They believe in faking till you make it, from padded hips, customized weaves and ‘decent bleaching’ for both men and women. In fact someone joked its hard to recognize your ex nowadays since everybody is bleaching. They do not wait for weekends, indoor events are the in- thing, and shisha is served in cakes laced with it or better still they will make the ambience smoky. One of their new problems is taking ‘groundies’, we must have done it in our childhood only that we did not have smartphones!

All sums perhaps towards chasing the elusive happiness! I can bet the class below middle class is more happy. Am tempted to imagine Dave Ramsey had this people in mind when he said;“We buy things we don’t need with money we don’t have to impress people we don’t like.” Someone also said, its poor parenting at 16 years that produces a ratchet at 17. If we are not the Sodom and Gomorrah that Mututho talked about, then we are headed there.



Ideally governments rely on taxes collected from its citizens to run government projects and for recurrent expenditures. But its never easy even for the very developed countries to fully finance their budgets. External borrowing is one option governments use to close in on the budget deficit or through internal borrowing, that is from the local financial institutions. Governments tend to shy away from the former due to lots of red tapes, transparency requisite and credit history which is critically analysed. Investors are also very inquisitive of a country’s economy prospect, naturally because its a form of risk to them.

So why does Kenya need the Eurobond?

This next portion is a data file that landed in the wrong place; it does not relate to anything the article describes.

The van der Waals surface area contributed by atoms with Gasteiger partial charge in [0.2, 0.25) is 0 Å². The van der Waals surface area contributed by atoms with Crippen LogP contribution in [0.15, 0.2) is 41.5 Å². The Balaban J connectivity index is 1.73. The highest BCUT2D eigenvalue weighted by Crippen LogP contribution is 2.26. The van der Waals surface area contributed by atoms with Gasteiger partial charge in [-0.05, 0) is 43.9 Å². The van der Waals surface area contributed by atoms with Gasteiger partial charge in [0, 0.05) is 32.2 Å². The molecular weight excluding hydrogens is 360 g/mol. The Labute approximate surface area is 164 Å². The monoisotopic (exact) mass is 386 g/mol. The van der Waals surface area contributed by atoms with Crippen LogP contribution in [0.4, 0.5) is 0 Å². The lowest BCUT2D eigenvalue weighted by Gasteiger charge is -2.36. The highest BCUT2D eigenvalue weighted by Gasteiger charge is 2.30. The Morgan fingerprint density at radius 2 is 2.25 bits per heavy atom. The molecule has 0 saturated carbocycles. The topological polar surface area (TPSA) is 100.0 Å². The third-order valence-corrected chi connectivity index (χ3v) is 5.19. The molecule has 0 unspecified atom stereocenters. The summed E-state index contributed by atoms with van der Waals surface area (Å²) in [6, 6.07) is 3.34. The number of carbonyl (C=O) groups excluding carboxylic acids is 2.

In order to achieve vision 2030, key sectors such as energy, transport and agriculture will be the backbones of that economy. The bulk of that money will go towards these key infrastructural projects as they are essential drivers in propelling the economy going forward. Funds raised from the bond are also said to be used to settle a sh.52.5billion syndicated loan. The credit market will also witness a reduced pressure from the government and hence lead to reduction of loan interest rates due to markets forces since the government is the biggest borrower. This will also create room for the private sector to borrow money from banks more affordably. The shilling will also leverage on the fortunes of the bond as Central bank of Kenya will have an increased reserve for dollar currency which consequently will reduce its demand. A stable shilling its paramount especially with such an ambitious budget for this new financial year and also in engulfing the economy from external or internal shocks

Its important to note Kenya’s Eurobond has been the most successful so far in Africa’s context. It was oversubscribed by over four times loosely translating to $8.8 billion, depicting investors confidence in the country’s economy. Its split into two, $0.5 million will be paid in 5 years and $1.5million in 10 years

The diversity of Kenya’s economy greatly influenced the success of the bond. I.C.T sector has been growing in leaps and bounds, good prospects in gas ,coal and oil, agriculture, tourism and a relatively stable inflation which somehow managed to withstand shocks triggered by politics and last year’s elections.The country is also said to have an impressive credit rating in terms of meeting its financial obligations. This is critical and one of the obvious things potential investors look for. Pundits in the financial sector project the country will be in a position to pay the pricipal amount upon maturity in the year 2024 so long as the money is utilised prudently.

The government recently announced a new formula in assessing bank interest rates to be known as Kenya Banks Reference Rate (KBRR). This will be an average of the Central Bank Rate (after every announcement by the Monetary Policy Committee meetings) and the 91-day Treasury Bill Rate plus a premium to be determined by each bank. Loan seekers will be also entitled to full disclosure of all bank charges. This is good step by government to streamline interest rates which have been going over the roof as banks laugh all the way with staggering super profits.